5. Don't Expect A Self-Driving iCar Right Away

If Apple decides to produce, manufacture and sell an automobile, the company will likely require drivers to actually drive the vehicle.

"They would never, at this point, create a car from scratch without the autonomous driving long-term thinking," said Brauer. "But they might start out with one that can be driven by humans because that's the near-term reality."

If Apple produced an autonomous vehicle today, the company would still have the legal and liability issues that Google and other companies face. Apple would also have to set up an infrastructure to facilitate an autonomous environment, which is not yet in place.

"The car could be ready, but the world may not be ready for it if they want autonomous right off the bat," said Brauer.

He added that Apple could release an upgradeable car that becomes more autonomous over time.

6. Where To Buy? No One Knows

Finally, Apple's automobile plans could be quashed by the same issues that plague Tesla. "If they try to do anything that's not following franchise laws, they'll face all the same obstacles that Tesla has been mired in for the past several years," Brauer theorized.

>"That's something else they will have to address. Even Apple can't ignore the existing network of franchise laws that keeps the National Auto Dealers Association pretty much in control of how cars are retailed in this country."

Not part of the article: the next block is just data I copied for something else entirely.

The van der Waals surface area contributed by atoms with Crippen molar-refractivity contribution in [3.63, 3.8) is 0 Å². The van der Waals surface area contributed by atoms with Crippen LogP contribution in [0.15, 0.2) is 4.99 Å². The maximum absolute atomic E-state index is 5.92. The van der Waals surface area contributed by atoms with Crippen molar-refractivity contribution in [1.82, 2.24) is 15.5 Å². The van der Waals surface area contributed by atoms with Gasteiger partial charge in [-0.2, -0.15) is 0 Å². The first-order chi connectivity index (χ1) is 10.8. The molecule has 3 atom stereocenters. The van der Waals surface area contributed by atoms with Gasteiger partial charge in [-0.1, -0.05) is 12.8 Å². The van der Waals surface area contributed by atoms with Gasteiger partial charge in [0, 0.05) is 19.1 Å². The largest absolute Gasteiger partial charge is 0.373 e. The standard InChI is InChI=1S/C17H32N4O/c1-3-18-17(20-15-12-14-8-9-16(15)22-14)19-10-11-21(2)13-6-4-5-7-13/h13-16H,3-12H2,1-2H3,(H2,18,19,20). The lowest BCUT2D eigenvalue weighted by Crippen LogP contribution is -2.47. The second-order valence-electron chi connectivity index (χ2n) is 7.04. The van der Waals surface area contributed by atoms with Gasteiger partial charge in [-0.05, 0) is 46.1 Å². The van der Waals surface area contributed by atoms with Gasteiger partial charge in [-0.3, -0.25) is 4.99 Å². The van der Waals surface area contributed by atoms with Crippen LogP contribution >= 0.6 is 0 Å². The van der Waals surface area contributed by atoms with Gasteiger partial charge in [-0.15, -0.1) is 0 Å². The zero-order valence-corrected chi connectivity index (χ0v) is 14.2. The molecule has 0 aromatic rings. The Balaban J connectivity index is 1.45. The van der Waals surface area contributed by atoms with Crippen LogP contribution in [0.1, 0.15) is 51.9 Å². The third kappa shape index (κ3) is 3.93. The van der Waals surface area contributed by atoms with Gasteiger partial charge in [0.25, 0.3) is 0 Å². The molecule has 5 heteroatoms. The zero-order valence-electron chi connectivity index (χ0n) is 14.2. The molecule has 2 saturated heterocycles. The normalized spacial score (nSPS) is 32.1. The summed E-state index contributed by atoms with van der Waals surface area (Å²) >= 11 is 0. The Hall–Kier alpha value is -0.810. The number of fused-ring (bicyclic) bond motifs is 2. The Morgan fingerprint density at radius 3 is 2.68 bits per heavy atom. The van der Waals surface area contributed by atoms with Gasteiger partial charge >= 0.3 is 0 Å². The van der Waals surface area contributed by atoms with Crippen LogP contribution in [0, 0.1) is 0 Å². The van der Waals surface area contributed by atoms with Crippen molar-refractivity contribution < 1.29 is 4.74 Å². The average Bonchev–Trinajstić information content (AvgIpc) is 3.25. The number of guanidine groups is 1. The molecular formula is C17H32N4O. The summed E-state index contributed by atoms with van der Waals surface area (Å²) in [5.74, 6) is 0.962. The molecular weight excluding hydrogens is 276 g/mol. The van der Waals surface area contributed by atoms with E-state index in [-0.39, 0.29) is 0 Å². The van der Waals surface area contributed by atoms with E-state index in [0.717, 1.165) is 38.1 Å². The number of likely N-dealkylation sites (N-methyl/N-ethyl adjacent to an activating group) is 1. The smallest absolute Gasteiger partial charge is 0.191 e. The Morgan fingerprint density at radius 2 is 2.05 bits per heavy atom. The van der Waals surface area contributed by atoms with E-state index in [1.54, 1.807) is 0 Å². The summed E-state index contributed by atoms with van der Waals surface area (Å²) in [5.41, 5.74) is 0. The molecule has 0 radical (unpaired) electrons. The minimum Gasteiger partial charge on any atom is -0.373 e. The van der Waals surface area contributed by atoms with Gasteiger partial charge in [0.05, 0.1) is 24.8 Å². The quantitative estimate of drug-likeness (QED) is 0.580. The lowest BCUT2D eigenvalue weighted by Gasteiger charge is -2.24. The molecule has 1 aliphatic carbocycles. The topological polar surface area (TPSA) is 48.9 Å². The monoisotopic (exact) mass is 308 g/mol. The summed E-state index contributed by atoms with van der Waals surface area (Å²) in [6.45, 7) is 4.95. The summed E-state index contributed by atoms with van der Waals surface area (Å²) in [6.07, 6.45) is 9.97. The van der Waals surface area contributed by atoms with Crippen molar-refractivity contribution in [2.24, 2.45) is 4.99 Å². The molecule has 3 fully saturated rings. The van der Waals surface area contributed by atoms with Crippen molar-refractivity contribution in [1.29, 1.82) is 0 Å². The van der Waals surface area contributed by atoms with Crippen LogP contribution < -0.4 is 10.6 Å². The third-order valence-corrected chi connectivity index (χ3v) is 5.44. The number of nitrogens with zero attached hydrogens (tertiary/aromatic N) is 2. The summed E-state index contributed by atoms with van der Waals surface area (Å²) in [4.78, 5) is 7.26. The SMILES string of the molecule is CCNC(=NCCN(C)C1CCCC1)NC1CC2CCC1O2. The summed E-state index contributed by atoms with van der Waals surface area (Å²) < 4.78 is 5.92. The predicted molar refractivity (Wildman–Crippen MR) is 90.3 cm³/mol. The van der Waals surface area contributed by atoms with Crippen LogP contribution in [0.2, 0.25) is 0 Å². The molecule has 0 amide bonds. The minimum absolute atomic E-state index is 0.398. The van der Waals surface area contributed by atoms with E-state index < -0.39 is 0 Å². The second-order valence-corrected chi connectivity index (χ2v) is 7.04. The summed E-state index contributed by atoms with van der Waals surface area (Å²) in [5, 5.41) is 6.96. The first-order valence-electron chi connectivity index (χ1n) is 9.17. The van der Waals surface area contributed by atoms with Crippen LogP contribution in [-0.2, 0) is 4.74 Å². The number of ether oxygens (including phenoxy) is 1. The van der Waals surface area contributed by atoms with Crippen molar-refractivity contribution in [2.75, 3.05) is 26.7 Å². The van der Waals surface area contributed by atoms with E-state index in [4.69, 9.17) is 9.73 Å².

Thus, if Apple wants to bring cars to retail, Brauer said the company will "have to put all their political and financial weight behind changing the system, which would take a lot of money [and] might not work.

"The dealers have a lot of money to fight back with," Brauer added. Alternatively, Apple could "adopt the official franchise system that dealers already use." 

Disclosure: At the time of this writing, Louis Bedigian had no position in the equities mentioned in this report.

Image credit: Cryptic C62, Wikimedia

Posted-In: Apple Apple Car iCar Karl BrauerRumors Exclusives Tech Interview Best of Benzinga


Related Articles (AAPL + GOOG)

View Comments and Join the Discussion!